Research has shown that anything that can damage neuronal tissue can be a trigger. So, an exploration of a patient’s depression may include asking them about possible traumatic head injuries, psychological traumas (acute events and chronic stress), infections (as mentioned above, tick-borne diseases, other bacteria, and viruses like Covid-19), and even biotoxins that may have entered the body from exposure to toxic molds, celiac disease, and hypoxia (usually related to sleep apnea). The list of triggers is long, and as such, the process of identifying the possible underlying causes of the disease requires putting together a thorough medical health timeline for each patient. By using this approach, treatment options expand due to the greater understanding of the origin of the illness, thereby increasing prospects for recovery.
As for Michael, my 17-year-old patient who was depressed and suicidal, it turned out that he has celiac disease. But how could a food allergy be related to his depression? Celiac disease is far more than an allergy to gluten – it is a very serious autoimmune disorder that’s triggered when even the smallest amount of gluten is ingested. As we know, with autoimmune disorders the immune system mistakenly attacks the body’s normal cells. In the case of celiac disease, when gluten is consumed the immune system goes into attack mode and causes damage to the healthy villi of the gut lining. Villi are responsible for absorbing nutrients and keeping food particles and toxins from entering the bloodstream. When the gut lining is compromised and toxins enter the bloodstream, widespread inflammation can occur, and this inflammatory response can affect more than the digestive system – it can cause inflammation in the brain. Research shows that people with celiac disease are at greater risk of neurological damage and mental health issues in addition to other serious chronic health conditions.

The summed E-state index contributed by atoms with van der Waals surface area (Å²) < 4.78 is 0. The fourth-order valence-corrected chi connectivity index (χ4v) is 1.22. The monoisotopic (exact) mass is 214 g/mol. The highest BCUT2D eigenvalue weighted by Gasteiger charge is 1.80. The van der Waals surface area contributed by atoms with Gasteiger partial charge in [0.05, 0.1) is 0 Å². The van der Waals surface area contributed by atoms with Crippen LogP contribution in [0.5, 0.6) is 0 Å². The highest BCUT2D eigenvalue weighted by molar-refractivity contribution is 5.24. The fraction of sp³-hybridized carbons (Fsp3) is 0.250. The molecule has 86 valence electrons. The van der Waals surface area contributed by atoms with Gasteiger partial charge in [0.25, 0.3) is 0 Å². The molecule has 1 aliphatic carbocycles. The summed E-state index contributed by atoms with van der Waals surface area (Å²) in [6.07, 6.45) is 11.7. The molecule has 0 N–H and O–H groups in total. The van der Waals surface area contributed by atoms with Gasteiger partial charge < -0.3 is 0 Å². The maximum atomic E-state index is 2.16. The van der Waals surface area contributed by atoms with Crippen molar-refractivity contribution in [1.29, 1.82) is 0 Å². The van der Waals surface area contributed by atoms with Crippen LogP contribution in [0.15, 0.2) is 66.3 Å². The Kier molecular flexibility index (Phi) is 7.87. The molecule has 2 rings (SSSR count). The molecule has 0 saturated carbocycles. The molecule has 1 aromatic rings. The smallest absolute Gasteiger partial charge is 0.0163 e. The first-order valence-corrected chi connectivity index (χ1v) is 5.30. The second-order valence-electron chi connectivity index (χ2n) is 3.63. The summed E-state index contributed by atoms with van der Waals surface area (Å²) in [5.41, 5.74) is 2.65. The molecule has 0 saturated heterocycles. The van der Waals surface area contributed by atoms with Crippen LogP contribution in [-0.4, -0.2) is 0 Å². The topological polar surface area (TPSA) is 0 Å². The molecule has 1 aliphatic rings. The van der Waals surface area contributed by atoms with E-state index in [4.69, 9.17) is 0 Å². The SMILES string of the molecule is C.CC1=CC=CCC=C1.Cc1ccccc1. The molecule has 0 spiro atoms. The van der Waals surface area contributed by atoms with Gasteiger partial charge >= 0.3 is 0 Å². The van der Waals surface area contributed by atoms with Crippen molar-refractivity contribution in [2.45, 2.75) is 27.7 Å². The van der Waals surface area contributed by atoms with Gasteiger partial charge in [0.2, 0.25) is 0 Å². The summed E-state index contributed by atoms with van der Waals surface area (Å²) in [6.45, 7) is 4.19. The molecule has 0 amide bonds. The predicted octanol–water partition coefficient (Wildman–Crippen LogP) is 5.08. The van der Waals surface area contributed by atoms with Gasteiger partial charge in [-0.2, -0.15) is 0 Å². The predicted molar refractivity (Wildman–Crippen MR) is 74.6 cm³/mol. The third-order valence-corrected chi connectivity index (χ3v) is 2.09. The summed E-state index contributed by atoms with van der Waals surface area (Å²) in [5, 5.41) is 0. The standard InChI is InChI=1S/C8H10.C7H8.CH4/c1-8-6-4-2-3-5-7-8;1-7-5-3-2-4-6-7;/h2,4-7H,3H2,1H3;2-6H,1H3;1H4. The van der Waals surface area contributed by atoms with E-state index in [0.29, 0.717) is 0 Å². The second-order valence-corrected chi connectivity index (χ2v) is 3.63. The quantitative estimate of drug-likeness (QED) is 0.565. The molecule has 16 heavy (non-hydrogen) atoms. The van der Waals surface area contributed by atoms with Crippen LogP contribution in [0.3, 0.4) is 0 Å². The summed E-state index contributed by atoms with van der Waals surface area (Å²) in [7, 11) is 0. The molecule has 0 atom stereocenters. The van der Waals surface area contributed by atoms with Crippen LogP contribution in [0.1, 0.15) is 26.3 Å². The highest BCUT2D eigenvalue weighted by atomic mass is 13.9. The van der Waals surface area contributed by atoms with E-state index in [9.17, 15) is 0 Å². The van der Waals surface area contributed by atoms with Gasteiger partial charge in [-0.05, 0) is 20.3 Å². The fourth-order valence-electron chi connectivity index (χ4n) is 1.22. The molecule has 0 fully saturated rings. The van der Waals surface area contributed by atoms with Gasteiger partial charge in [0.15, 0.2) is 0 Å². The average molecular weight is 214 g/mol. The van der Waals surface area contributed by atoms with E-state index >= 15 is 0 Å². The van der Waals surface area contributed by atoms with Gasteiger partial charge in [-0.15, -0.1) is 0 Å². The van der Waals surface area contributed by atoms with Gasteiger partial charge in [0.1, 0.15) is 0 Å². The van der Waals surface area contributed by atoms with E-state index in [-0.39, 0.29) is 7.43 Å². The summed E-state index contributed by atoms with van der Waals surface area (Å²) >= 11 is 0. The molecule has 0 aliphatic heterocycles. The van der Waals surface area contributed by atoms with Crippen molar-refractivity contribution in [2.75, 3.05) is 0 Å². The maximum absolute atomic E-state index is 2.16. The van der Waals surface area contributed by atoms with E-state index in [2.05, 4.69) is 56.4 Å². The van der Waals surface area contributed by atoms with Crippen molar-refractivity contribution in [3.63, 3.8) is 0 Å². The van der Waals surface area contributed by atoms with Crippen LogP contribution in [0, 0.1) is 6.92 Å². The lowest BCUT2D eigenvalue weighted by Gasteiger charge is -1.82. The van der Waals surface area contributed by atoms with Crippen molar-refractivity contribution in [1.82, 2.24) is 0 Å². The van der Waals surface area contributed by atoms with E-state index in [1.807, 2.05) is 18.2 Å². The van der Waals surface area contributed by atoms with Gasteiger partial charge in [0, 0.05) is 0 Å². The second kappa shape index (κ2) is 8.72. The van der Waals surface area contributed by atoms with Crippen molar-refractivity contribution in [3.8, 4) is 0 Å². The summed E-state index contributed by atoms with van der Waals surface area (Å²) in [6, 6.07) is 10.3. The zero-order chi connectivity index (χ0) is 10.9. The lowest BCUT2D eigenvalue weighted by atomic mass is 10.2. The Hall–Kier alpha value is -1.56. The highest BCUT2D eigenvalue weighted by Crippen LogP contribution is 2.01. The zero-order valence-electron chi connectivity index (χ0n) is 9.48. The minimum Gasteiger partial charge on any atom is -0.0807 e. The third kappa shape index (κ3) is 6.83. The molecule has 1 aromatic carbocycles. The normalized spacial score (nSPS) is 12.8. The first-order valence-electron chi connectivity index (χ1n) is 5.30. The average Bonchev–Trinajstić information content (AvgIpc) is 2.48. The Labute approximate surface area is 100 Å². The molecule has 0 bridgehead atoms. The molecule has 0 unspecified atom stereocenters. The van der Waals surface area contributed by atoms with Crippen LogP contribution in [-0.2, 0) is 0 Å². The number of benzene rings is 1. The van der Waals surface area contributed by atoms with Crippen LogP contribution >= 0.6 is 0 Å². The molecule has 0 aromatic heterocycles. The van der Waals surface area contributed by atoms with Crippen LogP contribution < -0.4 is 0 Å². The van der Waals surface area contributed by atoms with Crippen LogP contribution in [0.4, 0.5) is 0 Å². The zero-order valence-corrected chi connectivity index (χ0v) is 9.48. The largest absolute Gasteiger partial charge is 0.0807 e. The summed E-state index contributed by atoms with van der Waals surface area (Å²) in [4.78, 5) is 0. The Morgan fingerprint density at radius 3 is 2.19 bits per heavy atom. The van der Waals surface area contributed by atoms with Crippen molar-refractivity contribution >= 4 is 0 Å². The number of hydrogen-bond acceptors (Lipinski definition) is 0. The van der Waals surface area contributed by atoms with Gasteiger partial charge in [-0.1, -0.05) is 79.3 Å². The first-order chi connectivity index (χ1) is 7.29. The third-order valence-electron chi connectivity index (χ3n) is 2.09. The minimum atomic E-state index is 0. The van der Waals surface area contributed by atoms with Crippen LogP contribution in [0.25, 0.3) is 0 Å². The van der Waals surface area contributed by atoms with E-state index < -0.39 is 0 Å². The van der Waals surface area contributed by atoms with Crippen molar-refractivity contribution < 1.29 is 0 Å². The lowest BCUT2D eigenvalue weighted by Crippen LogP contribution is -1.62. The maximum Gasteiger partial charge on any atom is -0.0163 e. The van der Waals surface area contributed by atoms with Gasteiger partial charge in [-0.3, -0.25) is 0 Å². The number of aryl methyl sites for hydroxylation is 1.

Michael, now gluten-free, is no longer depressed and he has re-engaged in life. He continued with antidepressant medications for a period of time, but slowly weaned himself from them under medical supervision (it takes time for the brain to heal after the assault is removed). His life has been changed, for the better, forever.
It is my hope that, with a modified model for understanding depression and anxiety, involving a “whole” person, integrative approach, more patients will be correctly diagnosed and treated, as Michael was. In his case, and I suspect in many more, we’re learning that all too often, depression is not just depression.
This article originally appeared in US News and World Reports, May 12, 2015. It was reviewed and updated in May 2023.